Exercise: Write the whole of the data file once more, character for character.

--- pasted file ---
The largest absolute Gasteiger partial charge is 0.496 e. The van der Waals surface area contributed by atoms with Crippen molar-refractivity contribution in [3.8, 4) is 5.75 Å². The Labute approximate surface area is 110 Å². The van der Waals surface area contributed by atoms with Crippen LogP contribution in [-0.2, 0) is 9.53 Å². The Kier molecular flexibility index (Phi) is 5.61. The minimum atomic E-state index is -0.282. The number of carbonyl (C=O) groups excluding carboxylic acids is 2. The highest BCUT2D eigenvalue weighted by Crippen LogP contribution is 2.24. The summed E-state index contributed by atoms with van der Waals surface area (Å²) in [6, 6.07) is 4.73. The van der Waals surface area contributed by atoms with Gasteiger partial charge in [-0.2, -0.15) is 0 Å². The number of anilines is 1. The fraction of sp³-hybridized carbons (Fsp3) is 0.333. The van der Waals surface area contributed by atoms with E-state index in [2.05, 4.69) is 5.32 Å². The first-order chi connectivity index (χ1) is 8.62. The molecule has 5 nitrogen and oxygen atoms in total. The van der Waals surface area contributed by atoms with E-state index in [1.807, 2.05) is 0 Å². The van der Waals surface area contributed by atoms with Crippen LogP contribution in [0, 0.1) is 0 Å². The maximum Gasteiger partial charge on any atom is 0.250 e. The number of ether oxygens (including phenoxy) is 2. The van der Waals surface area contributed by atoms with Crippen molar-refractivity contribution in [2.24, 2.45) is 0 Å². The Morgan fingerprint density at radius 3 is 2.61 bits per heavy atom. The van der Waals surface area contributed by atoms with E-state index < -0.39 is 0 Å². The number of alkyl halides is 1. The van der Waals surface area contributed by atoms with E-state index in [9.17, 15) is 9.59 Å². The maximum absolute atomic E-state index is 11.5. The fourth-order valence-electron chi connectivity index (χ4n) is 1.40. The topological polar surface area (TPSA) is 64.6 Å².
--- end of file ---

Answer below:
The largest absolute Gasteiger partial charge is 0.496 e. The van der Waals surface area contributed by atoms with Crippen molar-refractivity contribution in [3.8, 4) is 5.75 Å². The Labute approximate surface area is 110 Å². The van der Waals surface area contributed by atoms with Crippen LogP contribution in [-0.2, 0) is 9.53 Å². The Kier molecular flexibility index (Phi) is 5.61. The minimum atomic E-state index is -0.282. The number of carbonyl (C=O) groups excluding carboxylic acids is 2. The highest BCUT2D eigenvalue weighted by Crippen LogP contribution is 2.24. The summed E-state index contributed by atoms with van der Waals surface area (Å²) in [6, 6.07) is 4.73. The van der Waals surface area contributed by atoms with Gasteiger partial charge in [-0.2, -0.15) is 0 Å². The number of anilines is 1. The fraction of sp³-hybridized carbons (Fsp3) is 0.333. The van der Waals surface area contributed by atoms with E-state index in [2.05, 4.69) is 5.32 Å². The first-order chi connectivity index (χ1) is 8.62. The molecule has 5 nitrogen and oxygen atoms in total. The van der Waals surface area contributed by atoms with E-state index in [1.807, 2.05) is 0 Å². The van der Waals surface area contributed by atoms with Crippen LogP contribution in [0, 0.1) is 0 Å². The maximum Gasteiger partial charge on any atom is 0.250 e. The number of ether oxygens (including phenoxy) is 2. The van der Waals surface area contributed by atoms with Crippen molar-refractivity contribution in [2.24, 2.45) is 0 Å². The Morgan fingerprint density at radius 3 is 2.61 bits per heavy atom. The van der Waals surface area contributed by atoms with E-state index < -0.39 is 0 Å². The number of alkyl halides is 1. The van der Waals surface area contributed by atoms with E-state index in [9.17, 15) is 9.59 Å². The maximum absolute atomic E-state index is 11.5. The fourth-order valence-electron chi connectivity index (χ4n) is 1.40. The topological polar surface area (TPSA) is 64.6 Å².